Citizens appointed to this board must reside in the unincorporated area of Hillsborough County. 
In addition, according to Board of County Commissioners BOCC POLICY - SECTION NUMBER 0 1 . 3 0 . 0 0 . 0 0 for Appointing and/or Confirming Nominations of Citizens, Agency/Government Body Representatives, or Staff to any Board, Council, Committee and Authority (emphasis mine):
..applicants for certain boards/councils undergo background checks and/or be residents of the unincorporated area of Hillsborough County. All applicants must be residents of the state of Florida. 
In an effort to have boards/councils that include citizens who represent the entire county, the BOCC shall largely consider race, gender, and those citizens who actively participate in the community when making appointments and/or confirming nominations. Unless specifically approved by the Board of County Commissioners, no citizen may serve on more than one committee at a time
If an applicant does not meet the relevant requirements the application shall be rejected.  
Residency for appointment/confirmation applicants. The Board of County Commissioners has not established a general residency requirement for all board, council, committee, and/or authority appointments. However, citizens seeking appointments to the following boards councils, committees, or authorities shall reside in the unincorporated area of Hillsborough County.
  • Code Enforcement Board 
  • Code Enforcement Special Magistrate  
  • Cross Connection, Backflow & Back-Siphonage Control Board  
  • Enterprise Zone Development Agency 11 
  • Hillsborough County City-County Planning Commission 
  • Hillsborough Area Regional Transit Authority  
  • Historic Resources Review Board  
  • Land Use Appeals Board  
  • Nuisance Abatement Board – at least five (5) members 
  • Tampa Sports Authority * 
  • Water Conservation Technical Advisory Committee  
*Unincorporated residency requirements for the Tampa Sports Authority only may specifically be waived by the Board of County Commissioners (see Waiver Procedure below).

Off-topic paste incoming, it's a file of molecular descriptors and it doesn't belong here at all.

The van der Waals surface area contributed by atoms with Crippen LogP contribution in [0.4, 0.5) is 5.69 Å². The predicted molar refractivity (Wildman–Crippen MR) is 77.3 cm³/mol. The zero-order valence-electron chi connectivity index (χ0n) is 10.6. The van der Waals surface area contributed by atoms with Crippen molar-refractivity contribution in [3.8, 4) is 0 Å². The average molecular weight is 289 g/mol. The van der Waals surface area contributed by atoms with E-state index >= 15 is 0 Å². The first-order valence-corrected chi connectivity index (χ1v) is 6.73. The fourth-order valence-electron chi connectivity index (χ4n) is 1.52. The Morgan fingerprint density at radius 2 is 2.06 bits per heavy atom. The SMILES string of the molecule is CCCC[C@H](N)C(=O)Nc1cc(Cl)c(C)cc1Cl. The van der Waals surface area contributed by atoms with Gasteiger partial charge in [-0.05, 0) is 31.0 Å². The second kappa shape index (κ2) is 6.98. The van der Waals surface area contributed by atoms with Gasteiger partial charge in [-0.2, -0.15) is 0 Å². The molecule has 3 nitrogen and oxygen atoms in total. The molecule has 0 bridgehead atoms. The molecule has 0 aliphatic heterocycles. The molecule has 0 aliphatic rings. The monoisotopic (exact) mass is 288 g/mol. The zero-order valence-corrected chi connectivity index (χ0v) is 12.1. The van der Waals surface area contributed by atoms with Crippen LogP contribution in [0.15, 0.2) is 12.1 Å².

ARTICLE V. WAIVER PROCEDURE The notice of a vacant position for the Tampa Sports Authority shall include a statement informing the public that the Board of County Commissioners has the authority to waive its unincorporated residency requirement, that, notwithstanding residency status, all citizens may apply; and that all names shall be presented to the Board of County Commissioners for consideration. The Boards and Councils Coordinator shall list all names on the ballot and identify those persons who met the residency requirement and those who did not.
Note: there is only a residency waiver procedure for appointments to the Tampa Sports Authority. 

Since 2012, based on population, there are thirteen HART Board members, appointed as follows:
  • City of Temple Terrace - 1
  • City of Tampa - 3
  • Unincorporated Hillsborough - 7
  • Gubernatorial - 2
Now let's review the unincorporated Hillsborough appointments made by the county commissioners since 2012.

The make up of the 7 HART Board members representing unincorporated in 2012 included 3 electeds, Beckner (lived in unincorporated), Murman and Sharpe (both lived in city of Tampa), and 4 citizen appointees Wallace Bowers, Karen Jaroch, Ann Madden and Steve Polzin who all lived in unincorporated Hillsborough.

Then along came the county's Policy Leadership Group (PLG) transportation initiative in 2014 led by the unelected County Mayor Mike Merrill.

Everything that is done down at County Center is in context.... 

About the same time that Ann Madden resigned from HART on June 16, 2014, Merrill was proposing a hostile takeover of HART by all electeds and creating some transportation super agency - see our post here. 

The commissioners never sought a citizen appointee to replace Madden, who lived in unincorporated and resigned June 16, 2014. 

Instead they sneakily used a July 31, 2014 Budget Workshop meeting, where public comment is not normally allowed and actions are not supposed to be taken, to appoint Madden's replacement on HART. That agenda item was added at the last minute to a meeting that had been publicly noticed as a Workshop.

This action occurred coincidentally right before the county handed Parsons Brinckerhoff their crony contract to launch the Go Hillsborough tax hike campaign.

The Eye reported about the county commissioners shenanigans on July 31, 2014 in this post Sneaking in Les:
There was an interesting non-budget item added to the Budget Reconciliation agenda, not on the original agenda, created by Commission Chair Mark Sharpe or County Administrator Mike Merrill, to fill an open seat on the HART Board. A BOCC citizen appointee to the HART Board, Anne Madden, resigned on June 16, and the Board needed to approve a new appointee. 
They have 20 days to fill vacancies accord to the law
There have been 2 BOCC meetings since Maddens' resignation. 
45 days is my count. Reading through the statute above, can the Commission even make a legal appointment now?